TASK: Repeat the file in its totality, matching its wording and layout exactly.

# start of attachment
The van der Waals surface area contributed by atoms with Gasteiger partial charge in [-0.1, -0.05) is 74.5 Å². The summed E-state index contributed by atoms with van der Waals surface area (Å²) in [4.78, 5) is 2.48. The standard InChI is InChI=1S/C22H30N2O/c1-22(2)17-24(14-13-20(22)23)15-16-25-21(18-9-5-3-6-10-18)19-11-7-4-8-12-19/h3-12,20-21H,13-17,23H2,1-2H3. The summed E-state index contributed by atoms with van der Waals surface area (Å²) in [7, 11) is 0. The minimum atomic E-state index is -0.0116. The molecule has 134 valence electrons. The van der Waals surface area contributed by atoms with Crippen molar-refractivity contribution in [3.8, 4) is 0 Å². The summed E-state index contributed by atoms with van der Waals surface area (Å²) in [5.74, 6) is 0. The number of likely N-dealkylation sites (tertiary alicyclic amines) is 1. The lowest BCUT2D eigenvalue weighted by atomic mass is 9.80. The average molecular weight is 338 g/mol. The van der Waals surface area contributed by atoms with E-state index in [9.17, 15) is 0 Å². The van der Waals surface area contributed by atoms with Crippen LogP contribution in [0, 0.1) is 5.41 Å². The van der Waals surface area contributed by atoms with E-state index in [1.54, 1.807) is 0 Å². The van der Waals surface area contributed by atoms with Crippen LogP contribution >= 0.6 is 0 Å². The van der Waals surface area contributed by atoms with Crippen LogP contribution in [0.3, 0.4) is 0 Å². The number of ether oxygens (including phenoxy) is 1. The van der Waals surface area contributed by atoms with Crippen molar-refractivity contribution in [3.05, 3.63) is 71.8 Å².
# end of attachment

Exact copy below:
The van der Waals surface area contributed by atoms with Gasteiger partial charge in [-0.1, -0.05) is 74.5 Å². The summed E-state index contributed by atoms with van der Waals surface area (Å²) in [4.78, 5) is 2.48. The standard InChI is InChI=1S/C22H30N2O/c1-22(2)17-24(14-13-20(22)23)15-16-25-21(18-9-5-3-6-10-18)19-11-7-4-8-12-19/h3-12,20-21H,13-17,23H2,1-2H3. The summed E-state index contributed by atoms with van der Waals surface area (Å²) in [7, 11) is 0. The minimum atomic E-state index is -0.0116. The molecule has 134 valence electrons. The van der Waals surface area contributed by atoms with Crippen molar-refractivity contribution in [3.8, 4) is 0 Å². The summed E-state index contributed by atoms with van der Waals surface area (Å²) in [5.74, 6) is 0. The number of likely N-dealkylation sites (tertiary alicyclic amines) is 1. The lowest BCUT2D eigenvalue weighted by atomic mass is 9.80. The average molecular weight is 338 g/mol. The van der Waals surface area contributed by atoms with E-state index in [9.17, 15) is 0 Å². The van der Waals surface area contributed by atoms with Crippen LogP contribution in [0, 0.1) is 5.41 Å². The van der Waals surface area contributed by atoms with E-state index in [1.54, 1.807) is 0 Å². The van der Waals surface area contributed by atoms with Crippen LogP contribution >= 0.6 is 0 Å². The van der Waals surface area contributed by atoms with Crippen LogP contribution in [0.3, 0.4) is 0 Å². The number of ether oxygens (including phenoxy) is 1. The van der Waals surface area contributed by atoms with Crippen molar-refractivity contribution in [3.05, 3.63) is 71.8 Å².